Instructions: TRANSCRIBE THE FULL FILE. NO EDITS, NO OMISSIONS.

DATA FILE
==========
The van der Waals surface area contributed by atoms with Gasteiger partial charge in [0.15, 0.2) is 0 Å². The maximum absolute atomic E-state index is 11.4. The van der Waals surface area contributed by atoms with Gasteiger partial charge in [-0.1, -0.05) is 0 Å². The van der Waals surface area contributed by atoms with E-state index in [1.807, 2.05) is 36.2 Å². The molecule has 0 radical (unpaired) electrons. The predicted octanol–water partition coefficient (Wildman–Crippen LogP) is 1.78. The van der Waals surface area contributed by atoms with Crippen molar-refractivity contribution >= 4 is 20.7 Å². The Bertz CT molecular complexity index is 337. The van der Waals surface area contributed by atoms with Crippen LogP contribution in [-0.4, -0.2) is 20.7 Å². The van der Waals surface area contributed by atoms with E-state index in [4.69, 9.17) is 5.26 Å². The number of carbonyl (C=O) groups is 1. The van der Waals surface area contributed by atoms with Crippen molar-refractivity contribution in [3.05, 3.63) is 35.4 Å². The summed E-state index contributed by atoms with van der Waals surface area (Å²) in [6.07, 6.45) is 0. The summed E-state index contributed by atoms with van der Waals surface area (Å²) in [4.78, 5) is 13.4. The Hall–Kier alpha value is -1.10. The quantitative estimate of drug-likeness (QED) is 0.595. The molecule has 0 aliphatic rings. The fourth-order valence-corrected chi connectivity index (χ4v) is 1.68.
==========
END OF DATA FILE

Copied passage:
The van der Waals surface area contributed by atoms with Gasteiger partial charge in [0.15, 0.2) is 0 Å². The maximum absolute atomic E-state index is 11.4. The van der Waals surface area contributed by atoms with Gasteiger partial charge in [-0.1, -0.05) is 0 Å². The van der Waals surface area contributed by atoms with E-state index in [1.807, 2.05) is 36.2 Å². The molecule has 0 radical (unpaired) electrons. The predicted octanol–water partition coefficient (Wildman–Crippen LogP) is 1.78. The van der Waals surface area contributed by atoms with Crippen molar-refractivity contribution >= 4 is 20.7 Å². The Bertz CT molecular complexity index is 337. The van der Waals surface area contributed by atoms with Crippen LogP contribution in [-0.4, -0.2) is 20.7 Å². The van der Waals surface area contributed by atoms with E-state index in [4.69, 9.17) is 5.26 Å². The number of carbonyl (C=O) groups is 1. The van der Waals surface area contributed by atoms with Crippen molar-refractivity contribution in [3.05, 3.63) is 35.4 Å². The summed E-state index contributed by atoms with van der Waals surface area (Å²) in [6.07, 6.45) is 0. The summed E-state index contributed by atoms with van der Waals surface area (Å²) in [4.78, 5) is 13.4. The Hall–Kier alpha value is -1.10. The quantitative estimate of drug-likeness (QED) is 0.595. The molecule has 0 aliphatic rings. The fourth-order valence-corrected chi connectivity index (χ4v) is 1.68.